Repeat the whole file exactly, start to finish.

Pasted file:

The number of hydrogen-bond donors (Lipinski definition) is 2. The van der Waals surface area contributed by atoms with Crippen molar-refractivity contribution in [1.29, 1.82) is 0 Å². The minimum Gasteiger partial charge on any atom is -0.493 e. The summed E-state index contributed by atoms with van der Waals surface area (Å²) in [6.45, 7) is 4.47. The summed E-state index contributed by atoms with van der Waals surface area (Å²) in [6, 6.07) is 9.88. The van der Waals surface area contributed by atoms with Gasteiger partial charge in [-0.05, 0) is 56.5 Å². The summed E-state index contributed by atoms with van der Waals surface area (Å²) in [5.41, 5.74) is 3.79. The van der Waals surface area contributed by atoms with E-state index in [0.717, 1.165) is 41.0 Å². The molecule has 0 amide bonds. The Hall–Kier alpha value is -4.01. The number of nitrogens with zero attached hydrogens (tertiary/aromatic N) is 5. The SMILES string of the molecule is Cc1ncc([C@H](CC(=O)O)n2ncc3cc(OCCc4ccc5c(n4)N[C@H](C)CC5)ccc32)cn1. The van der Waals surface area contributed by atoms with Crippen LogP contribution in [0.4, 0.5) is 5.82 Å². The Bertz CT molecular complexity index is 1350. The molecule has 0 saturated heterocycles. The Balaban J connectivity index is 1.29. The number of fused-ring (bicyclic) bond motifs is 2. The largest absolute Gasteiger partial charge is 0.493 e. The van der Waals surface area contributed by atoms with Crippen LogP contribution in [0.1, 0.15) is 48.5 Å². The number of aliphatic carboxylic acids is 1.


The number of hydrogen-bond donors (Lipinski definition) is 2. The van der Waals surface area contributed by atoms with Crippen molar-refractivity contribution in [1.29, 1.82) is 0 Å². The minimum Gasteiger partial charge on any atom is -0.493 e. The summed E-state index contributed by atoms with van der Waals surface area (Å²) in [6.45, 7) is 4.47. The summed E-state index contributed by atoms with van der Waals surface area (Å²) in [6, 6.07) is 9.88. The van der Waals surface area contributed by atoms with Gasteiger partial charge in [-0.05, 0) is 56.5 Å². The summed E-state index contributed by atoms with van der Waals surface area (Å²) in [5.41, 5.74) is 3.79. The van der Waals surface area contributed by atoms with E-state index in [0.717, 1.165) is 41.0 Å². The molecule has 0 amide bonds. The Hall–Kier alpha value is -4.01. The number of nitrogens with zero attached hydrogens (tertiary/aromatic N) is 5. The SMILES string of the molecule is Cc1ncc([C@H](CC(=O)O)n2ncc3cc(OCCc4ccc5c(n4)N[C@H](C)CC5)ccc32)cn1. The van der Waals surface area contributed by atoms with Crippen LogP contribution in [0.4, 0.5) is 5.82 Å². The Bertz CT molecular complexity index is 1350. The molecule has 0 saturated heterocycles. The Balaban J connectivity index is 1.29. The number of fused-ring (bicyclic) bond motifs is 2. The largest absolute Gasteiger partial charge is 0.493 e. The van der Waals surface area contributed by atoms with Crippen LogP contribution in [0.1, 0.15) is 48.5 Å². The number of aliphatic carboxylic acids is 1.